The drive of differentiating Croatian from Serbian, Bosnian from Croatian and Serbian, and now even Montenegrin from the other three creates many problems. There are many different localizations, using different standards, and of different quality. There are no common translations for the vast amount of computer terminology originating in English. In the end, people use adopted English words ("kompjuter" for "computer", "kompajlirati" for "compile," etc.), and if they are unaccustomed to the translated terms may not understand what some option in a menu is supposed to do based on the translated phrase. Therefore, the people who understand English, as well as those who are accustomed to English terminology (which are most, because English terminology is also mostly taught in schools because of these problems) regularly choose the original English versions of non-specialist software.
When Cyrillic script is used (for Macedonian and partially Serbian language), the problem is similar to other Cyrillic-based scripts.
Newer versions of English Windows allow the ANSI codepage to be changed (older versions require special English versions with this support), but this setting can be and often was incorrectly set. For example, Windows 98/Me can be set to most non-RTL SBCS codepages including 1250, but only at install time.
Hungarian is another affected language, which uses the 26 basic English characters, plus the accented forms Ã¡, Ã©, Ã, Ã³, Ãº, Ã¶, Ã¼ (all present in the Latin-1 character set), plus the 2 characters Å' and Å±, which are not in Latin-1. These 2 characters can be correctly encoded in Latin-2, Windows-1250 and Unicode. Before Unicode became common in e-mail clients, e-mails containing Hungarian text often had the letters Å' and Å± corrupted, sometimes to the point of unrecognizability. It is common to respond to an e-mail rendered unreadable (see examples below) by character mangling (referred to as "betÅ±szemÃ©t", meaning "garbage lettering") with the phrase "ÃrvÃztÅ±rÅ' tÃ¼kÃ¶rfÃºrÃ³gÃ©p", a nonsense phrase (literally "Flood-resistant mirror-drilling machine") containing all accented characters used in Hungarian.
A similar effect can occur in Indic text, even if the character set used is properly recognized by the application. This is because, in many Indic scripts, the rules by which individual letter symbols combine to create symbols for syllables may not be properly understood by a computer missing the appropriate software, even if the glyphs for the individual letter forms are available.
A particularly notable example of this is the old Wikipedia logo, which attempts to show the character analogous to "wi" (the first syllable of "Wikipedia") on each of many puzzle pieces. The puzzle piece meant to bear the Devanagari character for "wi" instead used to display the "wa" character followed by an unpaired "i" modifier vowel, easily recognizable as mojibake generated by a computer not configured to display Indic text. The logo as redesigned as of May 2010 has fixed these errors.
The idea of Plain Text requires the operating system to provide a font to display Unicode codes. This font is different from OS to OS for Singhala and it makes orthographically incorrect glyphs for some letters (syllables) across all operating systems. For instance, the 'reph', the short form for 'r' is a diacritic that normally goes on top of a plain letter. However, it is wrong to go on top of some letters like 'ya' or 'la' but it happens in all operating systems. This appears to be a fault of internal programming of the fonts. In Macintosh / iPhone, the muurdhaja l (dark l) and 'u' combination and its long form both yield wrong shapes.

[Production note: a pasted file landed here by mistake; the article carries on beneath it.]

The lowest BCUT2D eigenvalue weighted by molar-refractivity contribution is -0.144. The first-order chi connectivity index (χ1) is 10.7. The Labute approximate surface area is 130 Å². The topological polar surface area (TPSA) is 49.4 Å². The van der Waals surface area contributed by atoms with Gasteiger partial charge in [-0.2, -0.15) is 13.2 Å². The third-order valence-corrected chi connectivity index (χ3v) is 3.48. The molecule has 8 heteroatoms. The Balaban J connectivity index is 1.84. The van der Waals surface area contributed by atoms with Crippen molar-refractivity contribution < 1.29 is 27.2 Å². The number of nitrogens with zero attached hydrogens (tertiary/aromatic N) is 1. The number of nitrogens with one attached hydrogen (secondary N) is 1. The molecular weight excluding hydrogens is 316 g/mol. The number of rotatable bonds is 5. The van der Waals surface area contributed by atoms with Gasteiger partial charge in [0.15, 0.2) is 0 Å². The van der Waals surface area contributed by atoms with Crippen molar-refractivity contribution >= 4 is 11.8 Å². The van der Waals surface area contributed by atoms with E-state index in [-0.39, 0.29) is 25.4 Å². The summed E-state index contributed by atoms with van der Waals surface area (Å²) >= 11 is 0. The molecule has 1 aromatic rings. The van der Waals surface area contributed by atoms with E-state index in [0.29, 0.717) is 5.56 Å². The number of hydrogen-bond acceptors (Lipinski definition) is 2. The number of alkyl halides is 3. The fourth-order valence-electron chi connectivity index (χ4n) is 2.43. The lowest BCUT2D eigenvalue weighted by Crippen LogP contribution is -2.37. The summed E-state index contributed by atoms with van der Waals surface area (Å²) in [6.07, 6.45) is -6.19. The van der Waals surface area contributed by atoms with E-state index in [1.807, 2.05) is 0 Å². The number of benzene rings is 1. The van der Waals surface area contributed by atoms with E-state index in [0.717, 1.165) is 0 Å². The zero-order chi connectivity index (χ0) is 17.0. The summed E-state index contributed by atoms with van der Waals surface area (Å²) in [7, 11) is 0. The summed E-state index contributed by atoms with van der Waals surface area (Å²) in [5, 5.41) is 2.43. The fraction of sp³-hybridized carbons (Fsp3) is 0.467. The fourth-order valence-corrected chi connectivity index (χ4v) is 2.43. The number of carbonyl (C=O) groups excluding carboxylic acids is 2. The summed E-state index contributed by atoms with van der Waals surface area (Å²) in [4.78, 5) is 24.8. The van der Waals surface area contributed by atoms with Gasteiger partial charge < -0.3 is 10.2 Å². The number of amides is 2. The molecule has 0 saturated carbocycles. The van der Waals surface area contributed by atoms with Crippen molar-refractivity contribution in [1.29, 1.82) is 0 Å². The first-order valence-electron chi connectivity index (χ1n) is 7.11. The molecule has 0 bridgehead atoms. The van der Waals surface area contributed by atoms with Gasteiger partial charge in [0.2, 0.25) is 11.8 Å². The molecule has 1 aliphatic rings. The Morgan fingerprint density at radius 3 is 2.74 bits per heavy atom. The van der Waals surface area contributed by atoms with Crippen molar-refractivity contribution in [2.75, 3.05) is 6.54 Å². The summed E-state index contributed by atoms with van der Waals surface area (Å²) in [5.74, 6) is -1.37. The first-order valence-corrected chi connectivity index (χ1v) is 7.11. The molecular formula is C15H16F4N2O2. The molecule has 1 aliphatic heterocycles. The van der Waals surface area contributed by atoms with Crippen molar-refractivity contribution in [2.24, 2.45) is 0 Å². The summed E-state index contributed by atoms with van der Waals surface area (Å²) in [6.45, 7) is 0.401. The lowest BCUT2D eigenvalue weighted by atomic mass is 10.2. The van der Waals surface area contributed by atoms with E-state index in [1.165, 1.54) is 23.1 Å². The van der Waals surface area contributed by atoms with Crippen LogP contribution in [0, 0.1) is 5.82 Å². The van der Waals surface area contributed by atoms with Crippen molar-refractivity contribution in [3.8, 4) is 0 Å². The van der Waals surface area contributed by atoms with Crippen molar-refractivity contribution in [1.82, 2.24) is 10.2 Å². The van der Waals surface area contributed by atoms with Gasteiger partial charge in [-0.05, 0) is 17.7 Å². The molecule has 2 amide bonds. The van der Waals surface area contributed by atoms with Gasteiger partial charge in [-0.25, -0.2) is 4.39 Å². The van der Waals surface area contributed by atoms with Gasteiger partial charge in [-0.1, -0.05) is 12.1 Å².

Some Indic and Indic-derived scripts, most notably Lao, were not officially supported by Windows XP until the release of Vista. However, various sites have made free-to-download fonts.
Another affected language is Arabic (see below). The text in general gets totally unreadable when the encodings do not match.
- Newline â" To the theme of unfortunate text encoding diversity comes the notable special case of representing the line break. It too has had its historical conventions, and to date differs between Windows and Unix systems. Though most software supports both conventions (which is trivial), software that must preserve or display the difference (e.g. version control systems and data comparison tools) can get substantially more difficult to use if not adhering to one convention.
- Byte order mark â" The most in-band way to store the encoding together with the data â" prepend it. This is by intention invisible to humans using compliant software, but will by design be perceived as "garbage characters" to incompliant software (including many interpreters).
- Avoiding Mojibake - Reprinted article from the Japan Times
- Coldfusion Developers Guide article
- Online decoder of Hebrew text â" Online decoder converts input into readable Hebrew text
- Translators guide
- Recovery tool â" Recovery of Japanese text (Japanese)
- Chinese E-mail Fixer â" Recovery of Chinese text
- Chinese Encoding Converter - Convert file encoding of text files
- Decodr.ru - Fast Cyrillic decoder of e-mail and charsets
- Universal Cyrillic decoder â" Recovery of Cyrillic (and other) text
- Multilingual online text decoder â" Online decoder converts scrambled input into readable text. Supported languages are Russian, Bulgarian, Greek, Hebrew and Thai.
- Noto pri Äapeloj: Resuma tabelo â" Covers most cases of Esperanto mojibake.
- Encoding Repair Kit â" Fixes mojibake, originally intended for Japanese. Windows freeware, 1998. Not compatible with Windows Vista or 7.
- Krzaki krzaki krzaki - Online decoder for Polish mojibake cases.